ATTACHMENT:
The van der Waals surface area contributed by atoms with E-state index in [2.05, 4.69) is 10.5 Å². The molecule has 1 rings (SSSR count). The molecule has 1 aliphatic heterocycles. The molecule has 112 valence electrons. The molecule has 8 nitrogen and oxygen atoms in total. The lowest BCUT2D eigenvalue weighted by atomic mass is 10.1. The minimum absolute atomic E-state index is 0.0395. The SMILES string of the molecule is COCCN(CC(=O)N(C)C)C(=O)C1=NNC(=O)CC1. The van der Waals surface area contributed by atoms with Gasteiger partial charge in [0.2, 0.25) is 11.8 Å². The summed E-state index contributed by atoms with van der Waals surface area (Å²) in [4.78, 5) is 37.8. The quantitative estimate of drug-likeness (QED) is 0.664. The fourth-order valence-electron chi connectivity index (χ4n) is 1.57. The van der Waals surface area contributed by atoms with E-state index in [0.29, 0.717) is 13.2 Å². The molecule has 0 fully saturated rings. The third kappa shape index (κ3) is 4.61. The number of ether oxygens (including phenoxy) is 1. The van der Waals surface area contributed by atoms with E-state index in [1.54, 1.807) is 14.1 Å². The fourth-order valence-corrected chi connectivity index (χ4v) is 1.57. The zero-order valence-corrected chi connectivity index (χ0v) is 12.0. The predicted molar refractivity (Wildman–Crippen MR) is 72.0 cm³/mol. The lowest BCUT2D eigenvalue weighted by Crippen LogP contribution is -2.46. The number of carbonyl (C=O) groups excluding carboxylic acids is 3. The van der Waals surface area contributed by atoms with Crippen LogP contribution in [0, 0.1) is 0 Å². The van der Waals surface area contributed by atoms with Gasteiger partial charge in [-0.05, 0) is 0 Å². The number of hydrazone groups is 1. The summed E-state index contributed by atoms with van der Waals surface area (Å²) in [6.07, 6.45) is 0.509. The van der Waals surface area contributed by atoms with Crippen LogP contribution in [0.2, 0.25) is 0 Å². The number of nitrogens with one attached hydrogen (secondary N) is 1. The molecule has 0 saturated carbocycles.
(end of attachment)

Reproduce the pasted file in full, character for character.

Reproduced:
The van der Waals surface area contributed by atoms with E-state index in [2.05, 4.69) is 10.5 Å². The molecule has 1 rings (SSSR count). The molecule has 1 aliphatic heterocycles. The molecule has 112 valence electrons. The molecule has 8 nitrogen and oxygen atoms in total. The lowest BCUT2D eigenvalue weighted by atomic mass is 10.1. The minimum absolute atomic E-state index is 0.0395. The SMILES string of the molecule is COCCN(CC(=O)N(C)C)C(=O)C1=NNC(=O)CC1. The van der Waals surface area contributed by atoms with Gasteiger partial charge in [0.2, 0.25) is 11.8 Å². The summed E-state index contributed by atoms with van der Waals surface area (Å²) in [4.78, 5) is 37.8. The quantitative estimate of drug-likeness (QED) is 0.664. The fourth-order valence-electron chi connectivity index (χ4n) is 1.57. The van der Waals surface area contributed by atoms with E-state index in [0.29, 0.717) is 13.2 Å². The molecule has 0 fully saturated rings. The third kappa shape index (κ3) is 4.61. The number of ether oxygens (including phenoxy) is 1. The van der Waals surface area contributed by atoms with E-state index in [1.54, 1.807) is 14.1 Å². The fourth-order valence-corrected chi connectivity index (χ4v) is 1.57. The zero-order valence-corrected chi connectivity index (χ0v) is 12.0. The predicted molar refractivity (Wildman–Crippen MR) is 72.0 cm³/mol. The lowest BCUT2D eigenvalue weighted by Crippen LogP contribution is -2.46. The number of carbonyl (C=O) groups excluding carboxylic acids is 3. The van der Waals surface area contributed by atoms with Crippen LogP contribution in [0, 0.1) is 0 Å². The van der Waals surface area contributed by atoms with Gasteiger partial charge in [-0.05, 0) is 0 Å². The number of hydrazone groups is 1. The summed E-state index contributed by atoms with van der Waals surface area (Å²) in [6.07, 6.45) is 0.509. The van der Waals surface area contributed by atoms with Crippen LogP contribution in [0.2, 0.25) is 0 Å². The number of nitrogens with one attached hydrogen (secondary N) is 1. The molecule has 0 saturated carbocycles.